Polar Low Svalbard - Satellite image - Polar Low Satellite

In the Middle of a Polar Low: Extreme Blizzard in Svalbard

Exactly one year ago, this meteorologist experienced one of the dreams that probably all meteorologist have: being in the middle of a polar low in Svalbard. It was one of the most extreme weather situations I have ever experienced. It was definitely the strongest snow storm I have been in, and probably even the highest wind speeds I have ever faced. In this blog post, we look back on this extreme and interesting weather event. A video of the event is included.

What is a polar low?

Before dive deeper into this weather situation, let us discuss a little bit about the terminology: A polar low is a small cyclone that forms in cold air masses. It is sometimes referred to as arctic hurricane. Polar lows distinguish themselves from ordinary extratropical cyclones by their relatively small size, their small but powerful windfield and their formation mechanisms.

The formation of polar lows generally happens when very cold (upper) air moves over a relatively warm sea surface, which causes convection. Cumulonimbus (Cb) clouds form and often cause intense precipitation (snowfall). When the Cb’s clusters and starts to form a low pressure system (just like in a tropical cyclone), a polar low is born. Despite the extreme (hurricane force!) winds that can occur during a polar low, they are less strong than tropical cyclones. They are smaller, the cloud top is much lower and overall the systems contain less energy and less precipitation. Polar lows are also a bit less symmetric than tropical cyclones.

On satellite images, polar lows often can be identified by a comma shaped cloud formation. No clear fronts are visible, and generally the low has a (partly) cloud free eye and is surrounded by Cb clouds.

Visiting Svalbard in March 2022

Now we have the terminology straight, let’s get back to the weather situation. After having been to Svalbard twice, once in the fall semester and once in summer, in 2022 it was finally possible to go there in the springtime. When arriving early March the weather was, despite temperatures being subzero, relatively mild for the time of year (normal March temperature in Svalbard is around -12,0). However, halfway through the month, about a week after I arrived, the temperatures rose well above 0 degrees. Accompanied by a lot of rain, the mild temperatures caused lots of snow to disappear.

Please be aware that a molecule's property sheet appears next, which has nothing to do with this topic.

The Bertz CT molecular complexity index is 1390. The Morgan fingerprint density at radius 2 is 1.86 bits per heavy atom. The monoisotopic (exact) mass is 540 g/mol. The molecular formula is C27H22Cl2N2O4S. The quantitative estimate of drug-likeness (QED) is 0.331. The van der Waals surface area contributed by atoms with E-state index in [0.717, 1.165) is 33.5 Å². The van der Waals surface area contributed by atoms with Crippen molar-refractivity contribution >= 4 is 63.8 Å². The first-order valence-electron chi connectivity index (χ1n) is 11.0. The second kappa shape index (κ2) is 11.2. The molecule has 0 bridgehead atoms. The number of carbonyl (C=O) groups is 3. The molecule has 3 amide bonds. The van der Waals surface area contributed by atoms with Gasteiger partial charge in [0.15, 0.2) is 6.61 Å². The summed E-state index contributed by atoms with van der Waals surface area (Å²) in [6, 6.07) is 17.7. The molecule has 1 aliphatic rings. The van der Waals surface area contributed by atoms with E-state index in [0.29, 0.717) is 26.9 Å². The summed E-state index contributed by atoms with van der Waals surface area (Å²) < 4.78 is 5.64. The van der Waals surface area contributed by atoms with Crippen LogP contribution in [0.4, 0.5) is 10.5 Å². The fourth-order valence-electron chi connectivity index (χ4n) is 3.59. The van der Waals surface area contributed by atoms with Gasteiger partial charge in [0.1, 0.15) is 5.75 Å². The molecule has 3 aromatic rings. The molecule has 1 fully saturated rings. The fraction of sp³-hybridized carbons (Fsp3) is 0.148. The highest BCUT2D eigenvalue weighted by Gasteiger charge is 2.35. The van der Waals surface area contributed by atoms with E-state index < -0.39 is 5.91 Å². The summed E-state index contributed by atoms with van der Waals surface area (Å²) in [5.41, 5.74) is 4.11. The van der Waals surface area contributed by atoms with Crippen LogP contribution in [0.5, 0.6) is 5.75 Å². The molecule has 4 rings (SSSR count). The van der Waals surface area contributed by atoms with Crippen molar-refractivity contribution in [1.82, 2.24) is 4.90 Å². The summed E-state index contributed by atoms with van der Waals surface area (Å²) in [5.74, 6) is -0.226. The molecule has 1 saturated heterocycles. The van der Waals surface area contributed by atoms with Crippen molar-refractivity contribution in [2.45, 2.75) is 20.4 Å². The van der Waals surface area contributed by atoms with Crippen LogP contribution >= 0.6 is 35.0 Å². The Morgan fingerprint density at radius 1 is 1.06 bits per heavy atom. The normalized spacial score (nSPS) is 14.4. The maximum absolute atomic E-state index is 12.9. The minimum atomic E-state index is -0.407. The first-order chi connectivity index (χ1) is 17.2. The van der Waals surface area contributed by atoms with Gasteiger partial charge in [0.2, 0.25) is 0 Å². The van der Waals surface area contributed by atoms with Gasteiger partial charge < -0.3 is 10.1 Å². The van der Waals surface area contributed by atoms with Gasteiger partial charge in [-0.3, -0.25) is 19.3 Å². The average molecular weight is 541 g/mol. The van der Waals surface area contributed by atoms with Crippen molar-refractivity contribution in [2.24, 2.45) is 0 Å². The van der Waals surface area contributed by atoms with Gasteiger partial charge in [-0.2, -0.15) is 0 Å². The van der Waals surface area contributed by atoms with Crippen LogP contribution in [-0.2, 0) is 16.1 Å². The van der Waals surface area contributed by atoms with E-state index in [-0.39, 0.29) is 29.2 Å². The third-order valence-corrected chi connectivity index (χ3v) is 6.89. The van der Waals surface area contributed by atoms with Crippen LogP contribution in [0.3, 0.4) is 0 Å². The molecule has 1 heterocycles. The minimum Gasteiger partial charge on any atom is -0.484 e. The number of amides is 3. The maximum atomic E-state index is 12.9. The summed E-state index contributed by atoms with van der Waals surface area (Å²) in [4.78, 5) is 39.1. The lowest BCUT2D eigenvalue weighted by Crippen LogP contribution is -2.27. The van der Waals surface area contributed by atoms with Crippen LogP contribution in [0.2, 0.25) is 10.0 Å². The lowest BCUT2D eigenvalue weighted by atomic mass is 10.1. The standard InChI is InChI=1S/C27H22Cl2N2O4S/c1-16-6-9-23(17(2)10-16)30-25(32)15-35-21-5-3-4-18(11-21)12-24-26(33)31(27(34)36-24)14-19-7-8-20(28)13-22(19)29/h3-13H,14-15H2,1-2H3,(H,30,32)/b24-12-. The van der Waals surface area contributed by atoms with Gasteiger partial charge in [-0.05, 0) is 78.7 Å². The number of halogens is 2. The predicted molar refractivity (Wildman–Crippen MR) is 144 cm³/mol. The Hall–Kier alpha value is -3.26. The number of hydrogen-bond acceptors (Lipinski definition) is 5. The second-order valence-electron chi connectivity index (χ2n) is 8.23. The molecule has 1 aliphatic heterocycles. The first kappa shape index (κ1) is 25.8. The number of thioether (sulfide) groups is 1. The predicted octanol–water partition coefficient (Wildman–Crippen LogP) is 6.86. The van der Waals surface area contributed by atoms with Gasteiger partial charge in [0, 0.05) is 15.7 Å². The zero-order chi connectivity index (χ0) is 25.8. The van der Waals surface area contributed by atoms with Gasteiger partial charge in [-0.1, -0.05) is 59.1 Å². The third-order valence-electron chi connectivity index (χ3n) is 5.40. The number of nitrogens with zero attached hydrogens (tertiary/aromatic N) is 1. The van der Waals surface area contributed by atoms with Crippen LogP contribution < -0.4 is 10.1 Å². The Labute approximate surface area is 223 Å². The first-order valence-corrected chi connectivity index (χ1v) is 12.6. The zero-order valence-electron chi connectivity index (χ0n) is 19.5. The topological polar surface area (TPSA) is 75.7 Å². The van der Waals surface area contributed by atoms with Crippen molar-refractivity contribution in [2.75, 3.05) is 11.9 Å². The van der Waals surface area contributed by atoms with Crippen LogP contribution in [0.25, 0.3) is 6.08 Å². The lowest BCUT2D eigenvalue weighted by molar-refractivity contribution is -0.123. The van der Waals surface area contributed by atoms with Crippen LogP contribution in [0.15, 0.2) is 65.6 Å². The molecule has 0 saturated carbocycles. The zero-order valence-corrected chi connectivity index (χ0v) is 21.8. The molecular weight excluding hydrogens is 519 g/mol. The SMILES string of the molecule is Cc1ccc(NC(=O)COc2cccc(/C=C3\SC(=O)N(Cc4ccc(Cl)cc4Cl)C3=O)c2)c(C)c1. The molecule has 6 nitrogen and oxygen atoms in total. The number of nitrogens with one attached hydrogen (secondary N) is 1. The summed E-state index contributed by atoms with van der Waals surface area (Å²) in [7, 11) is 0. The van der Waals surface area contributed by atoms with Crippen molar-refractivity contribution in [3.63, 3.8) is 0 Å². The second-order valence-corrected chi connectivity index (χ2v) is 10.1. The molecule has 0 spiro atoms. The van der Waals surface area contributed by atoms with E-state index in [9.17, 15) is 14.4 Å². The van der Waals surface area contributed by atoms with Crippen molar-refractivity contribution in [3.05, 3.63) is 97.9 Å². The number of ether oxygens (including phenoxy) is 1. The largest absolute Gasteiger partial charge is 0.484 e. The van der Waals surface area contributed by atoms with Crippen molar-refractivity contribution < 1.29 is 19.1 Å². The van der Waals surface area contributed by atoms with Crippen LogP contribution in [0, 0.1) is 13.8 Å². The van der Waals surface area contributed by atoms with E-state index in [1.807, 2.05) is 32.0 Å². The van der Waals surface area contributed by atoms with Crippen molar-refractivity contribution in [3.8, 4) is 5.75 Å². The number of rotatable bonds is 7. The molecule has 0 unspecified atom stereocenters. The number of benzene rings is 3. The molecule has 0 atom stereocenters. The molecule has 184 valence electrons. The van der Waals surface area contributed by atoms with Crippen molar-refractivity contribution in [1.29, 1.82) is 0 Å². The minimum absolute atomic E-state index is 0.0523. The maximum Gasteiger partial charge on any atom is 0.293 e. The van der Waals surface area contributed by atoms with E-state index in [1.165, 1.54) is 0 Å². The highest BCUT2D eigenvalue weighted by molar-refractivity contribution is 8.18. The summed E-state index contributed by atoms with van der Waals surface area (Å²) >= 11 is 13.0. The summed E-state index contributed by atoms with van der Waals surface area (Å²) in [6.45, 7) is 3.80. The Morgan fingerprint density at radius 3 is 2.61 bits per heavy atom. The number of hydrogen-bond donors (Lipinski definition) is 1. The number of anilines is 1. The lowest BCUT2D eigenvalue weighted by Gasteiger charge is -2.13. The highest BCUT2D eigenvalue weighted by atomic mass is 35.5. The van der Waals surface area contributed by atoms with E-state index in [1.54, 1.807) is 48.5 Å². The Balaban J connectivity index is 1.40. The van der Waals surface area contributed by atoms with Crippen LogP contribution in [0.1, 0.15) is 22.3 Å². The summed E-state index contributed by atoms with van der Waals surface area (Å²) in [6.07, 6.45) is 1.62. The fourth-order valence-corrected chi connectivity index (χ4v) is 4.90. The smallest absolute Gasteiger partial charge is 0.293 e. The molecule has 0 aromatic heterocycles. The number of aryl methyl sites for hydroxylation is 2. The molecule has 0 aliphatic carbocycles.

The mild weather worried me a bit, as it made going on snow mobile trips (my main reason for going to Svalbard in spring), at least temporarily, impossible. However, around the 17th of March, the cold was supposed to come back, along with at least some fresh snow.

Polar Low warning from Norwegian Meteorological Institute

Even though I was aware of the fact that wintry weather should come back, I had no idea of the weather that was awaiting us. Since I was enjoying my time on Svalbard to the fullest, I barely checked the weather charts, at least not thoroughly. Nevertheless, a friend of mine showed me the polar low warning on the YR.no app from the Norwegian Meteorological Institute. In the evening, a polar low was expected to cause strong winds and snowfall. It sounded very interesting and I was looking forward to the weather that was approaching us in the evening, but still, I was not fully aware of the seriousness of the storm that was awaiting us.

Polar Low Svalbard - Satellite image - Polar Low Satellite
The polar low was in the afternoon on ‘collision course’ with Svalbard. With the red arrows, the polar low that is approaching is indicated. The green arrow shows the location of Svalbard. Image Source: https://worldview.earthdata.nasa.gov/

The polar low had at that point already formed. On the 16th of March, a relatively cold airmass moved over the open sea east of Iceland and in this cold airmass, a lot of convection took place and cumulonimbus clouds formed. The Cb’s clustered and while moving northeastward on the 16th and 17th of March, a polar low formed.